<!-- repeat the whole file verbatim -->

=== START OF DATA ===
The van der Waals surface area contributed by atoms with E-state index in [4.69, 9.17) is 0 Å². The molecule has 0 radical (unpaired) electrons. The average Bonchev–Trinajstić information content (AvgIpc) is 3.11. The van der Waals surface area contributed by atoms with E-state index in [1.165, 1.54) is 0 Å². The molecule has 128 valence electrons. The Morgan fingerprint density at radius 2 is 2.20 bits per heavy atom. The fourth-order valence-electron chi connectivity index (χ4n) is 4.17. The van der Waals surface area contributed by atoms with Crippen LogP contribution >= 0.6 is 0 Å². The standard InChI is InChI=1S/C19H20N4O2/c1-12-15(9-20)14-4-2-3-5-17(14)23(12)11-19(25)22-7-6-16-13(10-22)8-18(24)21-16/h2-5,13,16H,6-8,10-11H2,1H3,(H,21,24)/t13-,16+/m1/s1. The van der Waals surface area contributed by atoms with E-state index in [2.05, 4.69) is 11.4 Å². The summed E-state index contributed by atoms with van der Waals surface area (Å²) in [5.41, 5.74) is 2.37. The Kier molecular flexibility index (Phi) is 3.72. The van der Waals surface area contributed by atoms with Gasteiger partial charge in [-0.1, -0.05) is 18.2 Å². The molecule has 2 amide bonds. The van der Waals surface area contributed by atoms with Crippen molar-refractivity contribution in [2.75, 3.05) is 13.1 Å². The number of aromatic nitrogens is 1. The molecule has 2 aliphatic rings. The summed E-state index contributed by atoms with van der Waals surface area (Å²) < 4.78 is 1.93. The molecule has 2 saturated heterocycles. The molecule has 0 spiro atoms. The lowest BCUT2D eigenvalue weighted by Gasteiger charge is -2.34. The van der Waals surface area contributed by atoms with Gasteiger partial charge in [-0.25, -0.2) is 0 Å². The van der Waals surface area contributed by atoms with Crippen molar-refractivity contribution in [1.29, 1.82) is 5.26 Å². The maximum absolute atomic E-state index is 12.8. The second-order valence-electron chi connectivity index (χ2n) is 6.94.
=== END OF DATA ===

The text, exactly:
The van der Waals surface area contributed by atoms with E-state index in [4.69, 9.17) is 0 Å². The molecule has 0 radical (unpaired) electrons. The average Bonchev–Trinajstić information content (AvgIpc) is 3.11. The van der Waals surface area contributed by atoms with E-state index in [1.165, 1.54) is 0 Å². The molecule has 128 valence electrons. The Morgan fingerprint density at radius 2 is 2.20 bits per heavy atom. The fourth-order valence-electron chi connectivity index (χ4n) is 4.17. The van der Waals surface area contributed by atoms with Crippen LogP contribution >= 0.6 is 0 Å². The standard InChI is InChI=1S/C19H20N4O2/c1-12-15(9-20)14-4-2-3-5-17(14)23(12)11-19(25)22-7-6-16-13(10-22)8-18(24)21-16/h2-5,13,16H,6-8,10-11H2,1H3,(H,21,24)/t13-,16+/m1/s1. The van der Waals surface area contributed by atoms with E-state index in [2.05, 4.69) is 11.4 Å². The summed E-state index contributed by atoms with van der Waals surface area (Å²) in [5.41, 5.74) is 2.37. The Kier molecular flexibility index (Phi) is 3.72. The van der Waals surface area contributed by atoms with Gasteiger partial charge in [-0.1, -0.05) is 18.2 Å². The molecule has 2 amide bonds. The van der Waals surface area contributed by atoms with Crippen molar-refractivity contribution in [2.75, 3.05) is 13.1 Å². The number of aromatic nitrogens is 1. The molecule has 2 aliphatic rings. The summed E-state index contributed by atoms with van der Waals surface area (Å²) < 4.78 is 1.93. The molecule has 2 saturated heterocycles. The molecule has 0 spiro atoms. The lowest BCUT2D eigenvalue weighted by Gasteiger charge is -2.34. The van der Waals surface area contributed by atoms with Gasteiger partial charge in [-0.25, -0.2) is 0 Å². The van der Waals surface area contributed by atoms with Crippen molar-refractivity contribution in [1.29, 1.82) is 5.26 Å². The maximum absolute atomic E-state index is 12.8. The second-order valence-electron chi connectivity index (χ2n) is 6.94.